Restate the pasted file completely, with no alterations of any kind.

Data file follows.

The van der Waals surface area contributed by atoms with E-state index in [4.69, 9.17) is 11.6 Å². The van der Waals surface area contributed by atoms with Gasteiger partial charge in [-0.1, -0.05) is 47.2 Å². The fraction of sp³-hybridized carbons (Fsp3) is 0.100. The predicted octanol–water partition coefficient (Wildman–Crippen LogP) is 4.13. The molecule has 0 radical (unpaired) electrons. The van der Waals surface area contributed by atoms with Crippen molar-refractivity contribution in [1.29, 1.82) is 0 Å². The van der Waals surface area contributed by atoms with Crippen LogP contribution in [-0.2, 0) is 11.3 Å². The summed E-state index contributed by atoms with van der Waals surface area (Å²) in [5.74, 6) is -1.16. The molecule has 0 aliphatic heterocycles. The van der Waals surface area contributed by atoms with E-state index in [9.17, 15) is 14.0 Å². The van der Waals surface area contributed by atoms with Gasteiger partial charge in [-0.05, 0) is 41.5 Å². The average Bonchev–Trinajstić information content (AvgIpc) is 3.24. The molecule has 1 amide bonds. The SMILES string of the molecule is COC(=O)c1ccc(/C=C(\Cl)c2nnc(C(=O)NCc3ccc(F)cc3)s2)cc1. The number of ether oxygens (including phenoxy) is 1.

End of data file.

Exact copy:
The van der Waals surface area contributed by atoms with E-state index in [4.69, 9.17) is 11.6 Å². The van der Waals surface area contributed by atoms with Gasteiger partial charge in [-0.1, -0.05) is 47.2 Å². The fraction of sp³-hybridized carbons (Fsp3) is 0.100. The predicted octanol–water partition coefficient (Wildman–Crippen LogP) is 4.13. The molecule has 0 radical (unpaired) electrons. The van der Waals surface area contributed by atoms with Crippen molar-refractivity contribution in [1.29, 1.82) is 0 Å². The van der Waals surface area contributed by atoms with Crippen LogP contribution in [-0.2, 0) is 11.3 Å². The summed E-state index contributed by atoms with van der Waals surface area (Å²) in [5.74, 6) is -1.16. The molecule has 0 aliphatic heterocycles. The van der Waals surface area contributed by atoms with E-state index in [9.17, 15) is 14.0 Å². The van der Waals surface area contributed by atoms with Gasteiger partial charge in [-0.05, 0) is 41.5 Å². The average Bonchev–Trinajstić information content (AvgIpc) is 3.24. The molecule has 1 amide bonds. The SMILES string of the molecule is COC(=O)c1ccc(/C=C(\Cl)c2nnc(C(=O)NCc3ccc(F)cc3)s2)cc1. The number of ether oxygens (including phenoxy) is 1.